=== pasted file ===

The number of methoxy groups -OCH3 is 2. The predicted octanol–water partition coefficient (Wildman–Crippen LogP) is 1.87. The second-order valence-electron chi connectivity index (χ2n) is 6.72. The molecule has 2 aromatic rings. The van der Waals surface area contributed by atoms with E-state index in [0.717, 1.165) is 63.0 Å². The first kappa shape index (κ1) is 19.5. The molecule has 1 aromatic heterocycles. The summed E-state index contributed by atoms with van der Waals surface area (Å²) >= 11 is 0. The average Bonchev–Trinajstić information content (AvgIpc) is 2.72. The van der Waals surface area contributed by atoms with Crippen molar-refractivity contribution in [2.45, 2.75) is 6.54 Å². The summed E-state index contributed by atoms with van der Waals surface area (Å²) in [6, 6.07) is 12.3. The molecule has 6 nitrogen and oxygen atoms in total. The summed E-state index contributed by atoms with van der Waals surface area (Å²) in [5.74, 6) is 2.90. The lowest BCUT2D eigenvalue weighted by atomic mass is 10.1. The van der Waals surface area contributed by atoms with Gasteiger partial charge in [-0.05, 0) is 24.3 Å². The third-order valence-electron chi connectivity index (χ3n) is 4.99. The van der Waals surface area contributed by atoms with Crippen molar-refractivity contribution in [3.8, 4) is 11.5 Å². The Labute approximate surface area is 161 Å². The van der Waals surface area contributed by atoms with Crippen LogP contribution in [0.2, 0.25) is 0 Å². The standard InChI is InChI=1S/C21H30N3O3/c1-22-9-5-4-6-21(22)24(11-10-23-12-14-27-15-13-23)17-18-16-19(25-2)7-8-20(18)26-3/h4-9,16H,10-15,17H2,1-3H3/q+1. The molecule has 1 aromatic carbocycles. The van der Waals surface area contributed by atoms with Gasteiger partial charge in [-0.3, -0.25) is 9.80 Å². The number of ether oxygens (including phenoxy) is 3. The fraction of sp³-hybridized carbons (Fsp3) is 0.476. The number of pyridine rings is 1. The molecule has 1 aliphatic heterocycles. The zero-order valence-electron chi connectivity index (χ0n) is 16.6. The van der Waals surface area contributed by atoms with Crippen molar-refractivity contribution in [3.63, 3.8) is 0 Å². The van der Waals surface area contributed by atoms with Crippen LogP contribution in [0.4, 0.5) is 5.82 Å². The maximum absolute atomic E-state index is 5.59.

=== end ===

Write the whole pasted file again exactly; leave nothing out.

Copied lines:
The number of methoxy groups -OCH3 is 2. The predicted octanol–water partition coefficient (Wildman–Crippen LogP) is 1.87. The second-order valence-electron chi connectivity index (χ2n) is 6.72. The molecule has 2 aromatic rings. The van der Waals surface area contributed by atoms with E-state index in [0.717, 1.165) is 63.0 Å². The first kappa shape index (κ1) is 19.5. The molecule has 1 aromatic heterocycles. The summed E-state index contributed by atoms with van der Waals surface area (Å²) >= 11 is 0. The average Bonchev–Trinajstić information content (AvgIpc) is 2.72. The van der Waals surface area contributed by atoms with Crippen molar-refractivity contribution in [2.45, 2.75) is 6.54 Å². The summed E-state index contributed by atoms with van der Waals surface area (Å²) in [6, 6.07) is 12.3. The molecule has 6 nitrogen and oxygen atoms in total. The summed E-state index contributed by atoms with van der Waals surface area (Å²) in [5.74, 6) is 2.90. The lowest BCUT2D eigenvalue weighted by atomic mass is 10.1. The van der Waals surface area contributed by atoms with Gasteiger partial charge in [-0.05, 0) is 24.3 Å². The third-order valence-electron chi connectivity index (χ3n) is 4.99. The van der Waals surface area contributed by atoms with Crippen molar-refractivity contribution in [3.8, 4) is 11.5 Å². The Labute approximate surface area is 161 Å². The van der Waals surface area contributed by atoms with Crippen LogP contribution in [0.2, 0.25) is 0 Å². The standard InChI is InChI=1S/C21H30N3O3/c1-22-9-5-4-6-21(22)24(11-10-23-12-14-27-15-13-23)17-18-16-19(25-2)7-8-20(18)26-3/h4-9,16H,10-15,17H2,1-3H3/q+1. The molecule has 1 aromatic carbocycles. The van der Waals surface area contributed by atoms with Gasteiger partial charge in [-0.3, -0.25) is 9.80 Å². The number of ether oxygens (including phenoxy) is 3. The fraction of sp³-hybridized carbons (Fsp3) is 0.476. The number of pyridine rings is 1. The molecule has 1 aliphatic heterocycles. The zero-order valence-electron chi connectivity index (χ0n) is 16.6. The van der Waals surface area contributed by atoms with Crippen molar-refractivity contribution in [3.63, 3.8) is 0 Å². The van der Waals surface area contributed by atoms with Crippen LogP contribution in [0.4, 0.5) is 5.82 Å². The maximum absolute atomic E-state index is 5.59.